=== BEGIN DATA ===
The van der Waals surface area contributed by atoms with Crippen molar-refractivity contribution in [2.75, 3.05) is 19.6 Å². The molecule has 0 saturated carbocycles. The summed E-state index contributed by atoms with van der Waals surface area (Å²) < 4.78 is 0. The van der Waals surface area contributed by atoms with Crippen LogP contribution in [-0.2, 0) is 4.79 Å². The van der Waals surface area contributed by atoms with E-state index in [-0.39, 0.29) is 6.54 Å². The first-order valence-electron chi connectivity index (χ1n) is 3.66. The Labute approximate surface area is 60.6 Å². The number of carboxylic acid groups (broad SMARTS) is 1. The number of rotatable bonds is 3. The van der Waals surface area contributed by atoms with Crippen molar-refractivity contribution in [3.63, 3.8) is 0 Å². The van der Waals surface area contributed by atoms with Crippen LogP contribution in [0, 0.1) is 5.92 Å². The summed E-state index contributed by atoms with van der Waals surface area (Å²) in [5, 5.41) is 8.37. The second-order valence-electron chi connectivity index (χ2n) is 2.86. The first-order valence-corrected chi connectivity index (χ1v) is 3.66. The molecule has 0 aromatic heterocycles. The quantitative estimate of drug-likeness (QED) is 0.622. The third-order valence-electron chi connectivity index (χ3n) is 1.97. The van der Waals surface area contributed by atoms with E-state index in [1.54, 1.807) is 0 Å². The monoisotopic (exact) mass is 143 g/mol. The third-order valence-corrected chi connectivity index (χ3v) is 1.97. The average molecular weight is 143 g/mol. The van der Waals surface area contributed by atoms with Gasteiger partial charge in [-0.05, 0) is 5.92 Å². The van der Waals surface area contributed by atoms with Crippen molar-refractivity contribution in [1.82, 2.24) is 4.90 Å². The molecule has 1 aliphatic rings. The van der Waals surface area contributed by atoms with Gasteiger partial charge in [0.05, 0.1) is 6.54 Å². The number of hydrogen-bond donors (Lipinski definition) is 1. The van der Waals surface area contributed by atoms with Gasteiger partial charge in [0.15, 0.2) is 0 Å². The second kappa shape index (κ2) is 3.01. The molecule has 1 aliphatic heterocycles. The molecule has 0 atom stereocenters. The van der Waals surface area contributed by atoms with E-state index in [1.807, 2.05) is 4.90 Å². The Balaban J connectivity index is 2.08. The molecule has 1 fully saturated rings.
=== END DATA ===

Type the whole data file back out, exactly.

The van der Waals surface area contributed by atoms with Crippen molar-refractivity contribution in [2.75, 3.05) is 19.6 Å². The molecule has 0 saturated carbocycles. The summed E-state index contributed by atoms with van der Waals surface area (Å²) < 4.78 is 0. The van der Waals surface area contributed by atoms with Crippen LogP contribution in [-0.2, 0) is 4.79 Å². The van der Waals surface area contributed by atoms with E-state index in [-0.39, 0.29) is 6.54 Å². The first-order valence-electron chi connectivity index (χ1n) is 3.66. The Labute approximate surface area is 60.6 Å². The number of carboxylic acid groups (broad SMARTS) is 1. The number of rotatable bonds is 3. The van der Waals surface area contributed by atoms with Crippen molar-refractivity contribution in [3.63, 3.8) is 0 Å². The van der Waals surface area contributed by atoms with Crippen LogP contribution in [0, 0.1) is 5.92 Å². The summed E-state index contributed by atoms with van der Waals surface area (Å²) in [5, 5.41) is 8.37. The second-order valence-electron chi connectivity index (χ2n) is 2.86. The first-order valence-corrected chi connectivity index (χ1v) is 3.66. The molecule has 0 aromatic heterocycles. The quantitative estimate of drug-likeness (QED) is 0.622. The third-order valence-electron chi connectivity index (χ3n) is 1.97. The van der Waals surface area contributed by atoms with E-state index in [1.54, 1.807) is 0 Å². The monoisotopic (exact) mass is 143 g/mol. The third-order valence-corrected chi connectivity index (χ3v) is 1.97. The average molecular weight is 143 g/mol. The van der Waals surface area contributed by atoms with Gasteiger partial charge in [-0.05, 0) is 5.92 Å². The van der Waals surface area contributed by atoms with Crippen molar-refractivity contribution in [1.82, 2.24) is 4.90 Å². The molecule has 1 aliphatic rings. The van der Waals surface area contributed by atoms with Gasteiger partial charge in [0.05, 0.1) is 6.54 Å². The number of hydrogen-bond donors (Lipinski definition) is 1. The van der Waals surface area contributed by atoms with Gasteiger partial charge in [0.15, 0.2) is 0 Å². The second kappa shape index (κ2) is 3.01. The molecule has 1 aliphatic heterocycles. The molecule has 0 atom stereocenters. The van der Waals surface area contributed by atoms with E-state index in [1.807, 2.05) is 4.90 Å². The Balaban J connectivity index is 2.08. The molecule has 1 fully saturated rings.